Law Report: Employee's dismissal was fair: Ely v YKK Fasteners (UK)) Ltd - Court of Appeal (Lord Justice Neill, Lord Justice Simon Brown and Lord Justice Waite), 6 July 1993

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The Independent Online
An employer, who terminated an employee's contract of employment on the basis of an erroneous belief that the employee had resigned, had dismissed the employee for a reason which justified the dismissal. Such a dismissal was therefore fair.

The Court of Appeal dismissed an appeal by Alan Ely, from the Employment Appeal Tribunal's ruling that his dismissal was not unfair.

In September 1988, the employee was offered employment in Australia and told the employer he would be resigning. In December 1988, the employee told the employer that he no longer wished to emigrate to Australia. The employer treated the employment as terminated. The employee complained that he had been unfairly dismissed.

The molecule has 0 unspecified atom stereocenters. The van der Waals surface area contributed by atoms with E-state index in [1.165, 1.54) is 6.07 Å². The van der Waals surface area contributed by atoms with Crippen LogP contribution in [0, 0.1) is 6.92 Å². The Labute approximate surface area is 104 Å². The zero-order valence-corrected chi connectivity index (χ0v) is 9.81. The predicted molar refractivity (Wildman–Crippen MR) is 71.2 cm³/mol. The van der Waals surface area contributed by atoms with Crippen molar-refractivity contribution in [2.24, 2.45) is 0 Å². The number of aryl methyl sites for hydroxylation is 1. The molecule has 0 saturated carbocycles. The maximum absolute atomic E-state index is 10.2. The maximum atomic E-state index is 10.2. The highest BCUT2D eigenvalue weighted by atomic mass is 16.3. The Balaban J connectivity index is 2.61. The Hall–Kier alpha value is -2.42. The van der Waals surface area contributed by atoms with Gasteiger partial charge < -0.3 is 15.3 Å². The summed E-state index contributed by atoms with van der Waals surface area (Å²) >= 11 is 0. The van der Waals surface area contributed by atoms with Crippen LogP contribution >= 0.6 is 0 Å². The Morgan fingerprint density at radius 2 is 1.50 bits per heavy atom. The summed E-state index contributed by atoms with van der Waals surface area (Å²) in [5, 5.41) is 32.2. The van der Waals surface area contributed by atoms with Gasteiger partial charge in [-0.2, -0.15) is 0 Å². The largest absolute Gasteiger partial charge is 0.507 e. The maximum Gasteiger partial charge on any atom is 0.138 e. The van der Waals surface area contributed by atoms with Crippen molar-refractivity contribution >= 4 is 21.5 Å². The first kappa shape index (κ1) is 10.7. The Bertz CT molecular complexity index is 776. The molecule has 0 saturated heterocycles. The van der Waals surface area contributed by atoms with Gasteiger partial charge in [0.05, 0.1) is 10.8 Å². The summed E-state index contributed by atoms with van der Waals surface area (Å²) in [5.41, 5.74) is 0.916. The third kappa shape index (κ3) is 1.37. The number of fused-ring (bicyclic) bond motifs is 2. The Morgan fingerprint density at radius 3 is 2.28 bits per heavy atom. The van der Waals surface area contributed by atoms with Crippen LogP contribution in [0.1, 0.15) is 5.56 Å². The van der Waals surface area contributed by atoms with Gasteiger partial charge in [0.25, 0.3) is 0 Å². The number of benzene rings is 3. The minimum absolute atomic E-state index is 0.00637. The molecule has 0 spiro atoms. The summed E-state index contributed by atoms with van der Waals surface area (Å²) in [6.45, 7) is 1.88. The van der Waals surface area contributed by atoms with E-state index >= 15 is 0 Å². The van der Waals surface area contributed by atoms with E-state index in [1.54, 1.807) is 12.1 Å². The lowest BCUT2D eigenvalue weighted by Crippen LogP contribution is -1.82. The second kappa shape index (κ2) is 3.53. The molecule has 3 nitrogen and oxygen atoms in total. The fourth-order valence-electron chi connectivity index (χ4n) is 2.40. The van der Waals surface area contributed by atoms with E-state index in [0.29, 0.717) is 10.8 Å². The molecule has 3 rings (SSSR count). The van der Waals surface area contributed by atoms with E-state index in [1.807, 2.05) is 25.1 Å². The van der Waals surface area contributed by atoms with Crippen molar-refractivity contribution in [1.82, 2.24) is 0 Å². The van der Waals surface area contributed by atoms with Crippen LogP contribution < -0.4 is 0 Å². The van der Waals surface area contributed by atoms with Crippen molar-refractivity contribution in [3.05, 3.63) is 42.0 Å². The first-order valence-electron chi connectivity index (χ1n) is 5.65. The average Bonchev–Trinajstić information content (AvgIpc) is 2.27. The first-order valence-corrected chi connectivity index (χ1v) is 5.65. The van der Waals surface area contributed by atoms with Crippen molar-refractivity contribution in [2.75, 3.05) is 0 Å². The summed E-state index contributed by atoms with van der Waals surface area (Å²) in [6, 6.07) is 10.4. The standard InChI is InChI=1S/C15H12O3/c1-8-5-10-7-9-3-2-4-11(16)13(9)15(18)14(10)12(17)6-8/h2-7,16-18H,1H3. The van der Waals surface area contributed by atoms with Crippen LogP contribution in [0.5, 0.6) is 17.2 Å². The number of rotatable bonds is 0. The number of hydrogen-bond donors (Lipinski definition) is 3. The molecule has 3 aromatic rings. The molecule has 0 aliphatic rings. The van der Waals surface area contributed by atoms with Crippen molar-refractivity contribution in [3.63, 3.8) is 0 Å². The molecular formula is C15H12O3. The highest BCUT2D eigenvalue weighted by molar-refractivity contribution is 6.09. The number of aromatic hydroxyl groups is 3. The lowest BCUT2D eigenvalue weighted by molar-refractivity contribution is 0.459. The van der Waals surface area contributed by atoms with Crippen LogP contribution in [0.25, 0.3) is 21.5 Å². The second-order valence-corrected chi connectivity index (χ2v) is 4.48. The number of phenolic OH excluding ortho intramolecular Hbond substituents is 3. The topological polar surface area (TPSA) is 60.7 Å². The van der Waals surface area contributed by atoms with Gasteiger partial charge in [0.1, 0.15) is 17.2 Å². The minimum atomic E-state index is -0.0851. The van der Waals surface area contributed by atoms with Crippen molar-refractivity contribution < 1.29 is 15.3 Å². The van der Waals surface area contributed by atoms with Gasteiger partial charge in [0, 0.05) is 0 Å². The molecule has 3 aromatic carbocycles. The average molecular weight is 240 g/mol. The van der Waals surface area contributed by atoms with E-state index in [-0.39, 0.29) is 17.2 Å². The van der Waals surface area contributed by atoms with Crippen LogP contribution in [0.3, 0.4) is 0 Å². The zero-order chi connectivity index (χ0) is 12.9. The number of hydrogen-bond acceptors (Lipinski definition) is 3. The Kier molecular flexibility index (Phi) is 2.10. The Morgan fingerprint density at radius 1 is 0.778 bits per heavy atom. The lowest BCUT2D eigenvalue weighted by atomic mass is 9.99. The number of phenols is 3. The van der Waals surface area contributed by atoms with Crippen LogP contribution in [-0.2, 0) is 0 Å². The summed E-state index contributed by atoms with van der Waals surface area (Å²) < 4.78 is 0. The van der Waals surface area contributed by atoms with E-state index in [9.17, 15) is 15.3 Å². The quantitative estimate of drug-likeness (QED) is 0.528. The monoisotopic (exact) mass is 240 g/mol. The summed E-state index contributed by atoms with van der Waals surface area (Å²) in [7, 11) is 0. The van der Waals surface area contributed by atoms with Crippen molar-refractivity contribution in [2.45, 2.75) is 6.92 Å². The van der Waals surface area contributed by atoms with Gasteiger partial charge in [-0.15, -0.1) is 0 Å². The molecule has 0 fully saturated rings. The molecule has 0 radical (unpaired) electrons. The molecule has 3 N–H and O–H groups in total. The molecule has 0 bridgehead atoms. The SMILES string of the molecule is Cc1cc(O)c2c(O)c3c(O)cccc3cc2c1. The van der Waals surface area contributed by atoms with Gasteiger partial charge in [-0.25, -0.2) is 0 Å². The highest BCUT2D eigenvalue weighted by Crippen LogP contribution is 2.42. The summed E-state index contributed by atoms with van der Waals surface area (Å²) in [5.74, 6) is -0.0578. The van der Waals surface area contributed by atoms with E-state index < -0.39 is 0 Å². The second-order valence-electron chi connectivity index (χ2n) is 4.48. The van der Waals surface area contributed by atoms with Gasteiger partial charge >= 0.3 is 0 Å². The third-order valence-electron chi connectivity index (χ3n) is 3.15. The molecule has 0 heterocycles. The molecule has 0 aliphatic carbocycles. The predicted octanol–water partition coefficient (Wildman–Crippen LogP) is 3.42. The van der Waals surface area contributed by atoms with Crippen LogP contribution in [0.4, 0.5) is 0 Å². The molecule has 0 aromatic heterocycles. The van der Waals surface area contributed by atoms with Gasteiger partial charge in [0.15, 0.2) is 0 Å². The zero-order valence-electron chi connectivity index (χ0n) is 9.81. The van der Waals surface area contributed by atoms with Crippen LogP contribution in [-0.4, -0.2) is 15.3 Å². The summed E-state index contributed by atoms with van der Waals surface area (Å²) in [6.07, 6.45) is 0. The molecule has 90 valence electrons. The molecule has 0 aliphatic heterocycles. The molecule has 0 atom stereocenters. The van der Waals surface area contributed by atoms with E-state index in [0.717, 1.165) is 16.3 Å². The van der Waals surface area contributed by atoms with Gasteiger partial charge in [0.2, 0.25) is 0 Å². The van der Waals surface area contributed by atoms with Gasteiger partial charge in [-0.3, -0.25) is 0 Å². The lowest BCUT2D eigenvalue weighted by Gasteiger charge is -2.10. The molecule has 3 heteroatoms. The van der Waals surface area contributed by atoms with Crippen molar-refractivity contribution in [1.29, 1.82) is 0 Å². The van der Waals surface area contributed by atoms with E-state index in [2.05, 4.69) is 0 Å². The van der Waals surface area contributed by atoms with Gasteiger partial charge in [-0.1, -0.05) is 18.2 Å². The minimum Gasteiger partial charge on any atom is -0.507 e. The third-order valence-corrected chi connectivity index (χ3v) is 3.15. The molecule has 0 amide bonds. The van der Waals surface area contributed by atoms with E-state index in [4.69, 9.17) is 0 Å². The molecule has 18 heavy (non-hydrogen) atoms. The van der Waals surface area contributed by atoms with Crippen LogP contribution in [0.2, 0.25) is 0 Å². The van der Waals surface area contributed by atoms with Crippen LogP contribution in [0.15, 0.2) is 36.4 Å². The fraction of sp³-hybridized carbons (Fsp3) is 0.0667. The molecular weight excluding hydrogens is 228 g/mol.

An industrial tribunal decided that the reason for the dismissal had been the employee's late notification of his change of mind and that that reason represented 'some other substantial reason of a kind such as to justify the dismissal' for the purposes of section 57(1)(b) of the Employment Protection (Consolidation) Act 1978.

Graham N Wood (Globe Wareing Cropper, Liverpool) for the employee; Paul Gilroy (Restons Linaker & Linaker, Runcorn) for the employer.

LORD JUSTICE WAITE said that it might be illogical, when the words of the section were literally construed, to say that anyone could have a 'reason for dismissal' when he was engaged in what he regarded as the acceptance of a resignation. It would be even more illogical, however, to adopt an interpretation of section 57 which would result in dismissal which had occurred through an erroneous insistence upon a supposed resignation being placed in a category of their own in which every such dismissal, regardless of the merits, would be rendered automatically unfair because the employer could not supply a reason for it.

To outlaw such dismissals from the ordinary rules as to fairness would introduce an unnecessary complication into employment relations which would be more likely to confuse than to clarify resignation procedures in the workplace.

It had not been suggested that the employee's late notification of his change of mind was otherwise incapable of qualifying as some other substantial reason for dismissal.